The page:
Loose lips have leaked the rumor that Google is planning to offer an online payment service. I guess when you're planning something as big as taking PayPal on, word tends to get out.
No one is confirming this yet.
The timing of this is interesting in light of a possible short-term drop in (or at least slowing of) the revenues Google reaps from the content targeting side of its ad program. I've been convinced for some time that Google would eventually pick an opportune moment to atone for its flawed implementation of the AdSense program, by severely cutting back on the revenues paid to low-quality publisher partners. A revenue hit wouldn't be welcome on Wall Street. And for all of their IPO bravado to the effect that they wouldn't pay attention to short-term market fluctuations, Google management have no doubt come to understand the value of inflated or at least steady stock valuations when they're playing for keeps against fewer, larger, competitors -- primarily Microsoft and Yahoo, but also eBay and Amazon. Pulling the plug on AdSense revenues would be too drastic.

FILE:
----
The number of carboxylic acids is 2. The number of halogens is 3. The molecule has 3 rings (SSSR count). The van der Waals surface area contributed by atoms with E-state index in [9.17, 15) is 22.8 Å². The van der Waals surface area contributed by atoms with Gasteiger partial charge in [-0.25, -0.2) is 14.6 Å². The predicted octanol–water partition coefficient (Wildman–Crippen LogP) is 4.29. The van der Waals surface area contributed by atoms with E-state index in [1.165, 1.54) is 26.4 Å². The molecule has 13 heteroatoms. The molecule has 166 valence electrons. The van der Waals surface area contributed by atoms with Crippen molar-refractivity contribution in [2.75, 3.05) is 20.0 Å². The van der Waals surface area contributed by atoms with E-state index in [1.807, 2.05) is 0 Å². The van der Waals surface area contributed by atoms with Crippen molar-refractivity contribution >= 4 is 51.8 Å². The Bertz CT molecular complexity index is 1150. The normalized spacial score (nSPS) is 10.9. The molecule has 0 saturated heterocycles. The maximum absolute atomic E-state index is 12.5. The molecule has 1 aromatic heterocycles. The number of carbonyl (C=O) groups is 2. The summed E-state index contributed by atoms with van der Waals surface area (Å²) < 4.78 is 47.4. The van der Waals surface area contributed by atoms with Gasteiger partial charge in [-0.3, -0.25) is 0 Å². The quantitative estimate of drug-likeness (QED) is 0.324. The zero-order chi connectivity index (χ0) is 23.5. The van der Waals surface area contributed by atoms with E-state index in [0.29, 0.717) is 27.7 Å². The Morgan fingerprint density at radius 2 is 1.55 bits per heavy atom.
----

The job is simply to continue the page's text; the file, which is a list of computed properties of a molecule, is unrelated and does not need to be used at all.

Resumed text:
So Google at some point decided to change their approach to how AdSense worked. From a certain angle it looks like a series of incremental steps: "smart pricing," better policing of low-quality partners, a beta test of a publisher exclude feature, etc.
Now, however, with the release of Site Targeting, Google has a whole new approach to content targeting, one that will, at least for awhile, run concurrently with the old approach. The old approach limited control by advertisers over the locations of their ads, but the benefit was relevancy and paying only when someone clicked. The drawback was that clicks were often low-quality or fraudulent.